The Chinese did not cut down ALL the trees. They cut down many because they a) needed the wood to burn for warmth, b) needed the wood for houses. There are still many trees in China–I’ve seen them. See China Guy’s post for details.

Just out of curiosity, what kind of trees grow there? Hard wood? Soft wood? Any species the same as North America? Any species peculiar to China?

[Guessing in GQ]

If he’s six and he has no details to clarify the question and the question happens to be in the form of a rhyming couplet . . .

I really just think it’s a silly children’s rhyme, much like the one that speculates about the girls in France who like to do the hoochie dance. (American) Children also seem to have some fascination with the Chinese in general, remeber: children were the first ones to uncover the whole Coke scandal.

[/Guessing in GQ]

Tell him they used them for filler in beaf, been, and cheese burritos for export to the U.S.A.

I seem to remember reading that there is actually quite a bit of diversity in the temperate zone trees found in China. The reason given was that unlike North America and Europe that part of Asia had not undergone glaciation during the last Ice Age and so many types of trees that were wiped out elsewhere continued to persist in China.

bienville: Children were the first to uncover the “Coke scandal”? Which scandal? How did kids uncover it? :confused:

Something about urine contamination of your Coke. They thought it would be funny, I guess.

In Vancouver recently, I was told that property owners of Chinese origin do not like trees for some reason and often cut them down. Vancouverites are proud of their trees, but some are resentful about all the real estate money that’s come in from Hong Kong, so maybe this just Canada Not-Nice at work.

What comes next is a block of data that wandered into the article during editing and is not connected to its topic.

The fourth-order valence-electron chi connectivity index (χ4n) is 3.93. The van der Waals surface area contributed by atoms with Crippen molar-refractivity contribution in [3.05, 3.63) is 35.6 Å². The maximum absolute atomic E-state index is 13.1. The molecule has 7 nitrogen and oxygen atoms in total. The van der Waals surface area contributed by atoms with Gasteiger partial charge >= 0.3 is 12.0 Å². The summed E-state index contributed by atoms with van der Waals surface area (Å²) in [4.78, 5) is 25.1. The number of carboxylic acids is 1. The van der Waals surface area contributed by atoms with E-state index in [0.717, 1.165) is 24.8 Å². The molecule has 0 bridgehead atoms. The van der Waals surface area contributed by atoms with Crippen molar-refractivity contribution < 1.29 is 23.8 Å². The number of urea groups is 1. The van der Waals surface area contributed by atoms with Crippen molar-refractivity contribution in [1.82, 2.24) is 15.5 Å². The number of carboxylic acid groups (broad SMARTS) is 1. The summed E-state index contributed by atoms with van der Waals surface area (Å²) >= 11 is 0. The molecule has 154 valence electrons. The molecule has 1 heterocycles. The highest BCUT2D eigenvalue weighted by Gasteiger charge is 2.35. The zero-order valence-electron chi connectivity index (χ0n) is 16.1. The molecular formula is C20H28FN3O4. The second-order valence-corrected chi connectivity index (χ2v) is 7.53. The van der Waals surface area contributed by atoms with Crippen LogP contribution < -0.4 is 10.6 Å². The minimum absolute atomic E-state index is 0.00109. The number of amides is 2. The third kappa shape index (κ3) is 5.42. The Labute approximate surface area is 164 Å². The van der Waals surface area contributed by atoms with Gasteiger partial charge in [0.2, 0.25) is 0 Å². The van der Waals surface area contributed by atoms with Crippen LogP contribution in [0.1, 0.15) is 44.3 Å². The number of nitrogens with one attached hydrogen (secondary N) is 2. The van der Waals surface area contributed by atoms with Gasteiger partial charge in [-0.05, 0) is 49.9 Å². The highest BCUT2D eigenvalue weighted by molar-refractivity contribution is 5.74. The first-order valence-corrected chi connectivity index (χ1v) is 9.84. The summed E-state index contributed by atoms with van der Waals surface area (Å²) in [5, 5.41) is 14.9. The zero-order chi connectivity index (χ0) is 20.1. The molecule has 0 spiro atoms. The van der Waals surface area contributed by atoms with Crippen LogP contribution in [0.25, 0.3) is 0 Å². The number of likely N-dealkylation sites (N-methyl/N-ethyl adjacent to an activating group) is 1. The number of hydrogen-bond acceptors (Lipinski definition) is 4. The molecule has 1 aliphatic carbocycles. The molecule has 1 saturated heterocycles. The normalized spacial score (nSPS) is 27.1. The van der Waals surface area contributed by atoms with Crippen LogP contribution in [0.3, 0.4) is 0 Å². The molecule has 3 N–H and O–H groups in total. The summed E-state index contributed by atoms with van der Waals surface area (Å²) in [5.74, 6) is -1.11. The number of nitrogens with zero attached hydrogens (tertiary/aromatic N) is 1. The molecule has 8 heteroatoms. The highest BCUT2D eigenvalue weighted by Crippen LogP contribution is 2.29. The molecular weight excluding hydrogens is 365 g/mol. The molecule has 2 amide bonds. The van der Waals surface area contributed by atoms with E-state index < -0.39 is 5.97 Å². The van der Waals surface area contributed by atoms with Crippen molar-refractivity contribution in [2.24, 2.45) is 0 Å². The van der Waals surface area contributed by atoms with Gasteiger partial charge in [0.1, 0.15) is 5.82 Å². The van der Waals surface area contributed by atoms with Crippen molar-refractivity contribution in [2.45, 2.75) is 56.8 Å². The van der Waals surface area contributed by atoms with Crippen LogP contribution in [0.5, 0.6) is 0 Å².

Hah, no, Chinese people actually do cut down all the trees on their property. That’s a generalisation, of course, but an accurate one. Our family has several trees in our yard but a lot of other families chop down their trees as soon as they move in. They have no problem with trees elsewhere though :stuck_out_tongue:

Laughing Lagomorph, if you will indulge me, please open the refrigerator and take out the Coke. Drink it. Put it back.

Me Chinese.
Me play Joke!
Me put pee pee in your Coke!


You know, after I had hit send I said to myself: “He couldn’t be referring to…

Bolding mine.


China is not unbridledly capitalistic today, and certainly never has been since the cultural revolution. Capitalism has called environmental damage (so far, every known form of economy has), but I’m pretty sure China’s Communism did more.